Harold Meyerson had a downbeat take on the flipping of two seats in Wisconsin’s recall elections, which kind of ignores the fact that the six elections took place in Republican districts. He’s right that this is the second time in two years that labor has made a major investment and taken a stand (the other being Bill Halter in the Arkansas Senate primary) and came up just a bit short. But this part actually is at variance with the results:

The key for the Democrats will be their ability to not only turn out their base but limit their losses within the state’s disproportionately large white working class, a bastion of Democratic support in the days when its members worked in the hundreds of unionized factories that once anchored town after town. The factories, the unions, the jobs, and, in some places, the towns are largely gone now, as is the Democratic tilt of the state’s white working-class voters. Obama’s only hope for retaining some of these voters next year is to preside over an economic recovery or, that failing, at least to sketch a plausible vision of how good jobs can return to the post-industrial Midwest. The odds that either or both of these will happen aren’t high, which is why Wisconsin, like Michigan, Ohio, and Pennsylvania, will be among the most hotly contested states in next year’s election.

This is actually where labor did very well. As Scott Bland notes, the two victories in purple or red districts came in seats where the median household income is below the $50,000 mark. A third seat with those characteristics, the Luther Olsen seat, was where Democrats came closest to winning. The other three seats, all Republican victories, had median incomes above $50,000. Bland extrapolates:

Democratic gubernatorial candidate Tom Barrett and now former-Sen. Russ Feingold each ran at about 40 percent in the 14th and 18th districts in 2010. But Democrats running in those districts’ recall elections Tuesday carried 48 and 51 percent of the vote, respectively. Barrett and Feingold did better in the 32nd district, winning close to half of the votes last November, and Democrat Jennifer Shilling also improved there, gathering 55 percent of votes cast. The Democratic Senate candidates all pulled close to Obama’s rates of support when he narrowly carried their districts in 2008.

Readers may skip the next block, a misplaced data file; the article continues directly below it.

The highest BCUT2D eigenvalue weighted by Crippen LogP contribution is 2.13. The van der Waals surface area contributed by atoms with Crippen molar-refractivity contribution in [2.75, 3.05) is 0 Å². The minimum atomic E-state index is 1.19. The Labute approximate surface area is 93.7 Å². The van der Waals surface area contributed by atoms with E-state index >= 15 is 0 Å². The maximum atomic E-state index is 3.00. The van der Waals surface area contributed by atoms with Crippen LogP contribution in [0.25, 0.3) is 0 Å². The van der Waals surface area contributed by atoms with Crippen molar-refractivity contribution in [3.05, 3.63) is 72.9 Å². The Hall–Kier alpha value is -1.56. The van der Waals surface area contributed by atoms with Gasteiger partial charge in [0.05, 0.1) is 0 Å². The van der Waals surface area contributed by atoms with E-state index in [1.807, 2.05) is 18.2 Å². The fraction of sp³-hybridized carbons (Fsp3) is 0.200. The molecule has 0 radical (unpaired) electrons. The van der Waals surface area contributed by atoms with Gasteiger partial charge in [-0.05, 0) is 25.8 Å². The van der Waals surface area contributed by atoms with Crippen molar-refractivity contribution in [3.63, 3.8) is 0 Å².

There were no exit polls conducted in the recall election. But no more than a quarter of residents are college-educated in any of those three districts, and each is at least 90 percent white. Democratic gains could hardly have come from anywhere else but blue-collar whites. By contrast, the Democrats running in the more affluent state Senate districts yesterday failed to improve on the 2010 performance of Barrett and Feingold.

Democrats ran a relentlessly class-based message in all six seats. But the message was only really tailored to those three. The Alberta Darling, Rob Cowles and Sheila Harsdorf seats are really exurbs (Darling and Harsdorf represent suburbs of Milwaukee and Minneapolis, respectively, while Cowles is in the Green Bay area). This is the aspirational class that would be somewhat less receptive to the class-based message. Democrats still improved in those seats, but less dramatically than elsewhere, and in Pasch’s case, mainly because that’s a strange district that features working-class parts of Milwaukee along with the exurbs.

When the message and the district were in line with one another, Democrats did very well. Fred Clark had some personal issues in that race and a very nasty campaign run against him, and he still nearly beat Luther Olsen in a seat that has been Republican for 100 years. And Jessica King and Jennifer Shilling emerged victorious. Working-class whites put them over the top.

This is a very good lesson to learn from all this: that focusing on how education and other priorities for public investment are being stolen to provide tax cuts for the rich and corporations, the focus of practically every ad in Wisconsin, resonates with the white working class. It actually creates an alternative.

UPDATE: Citizens and activists in Wisconsin are already looking forward to the recall of Scott Walker.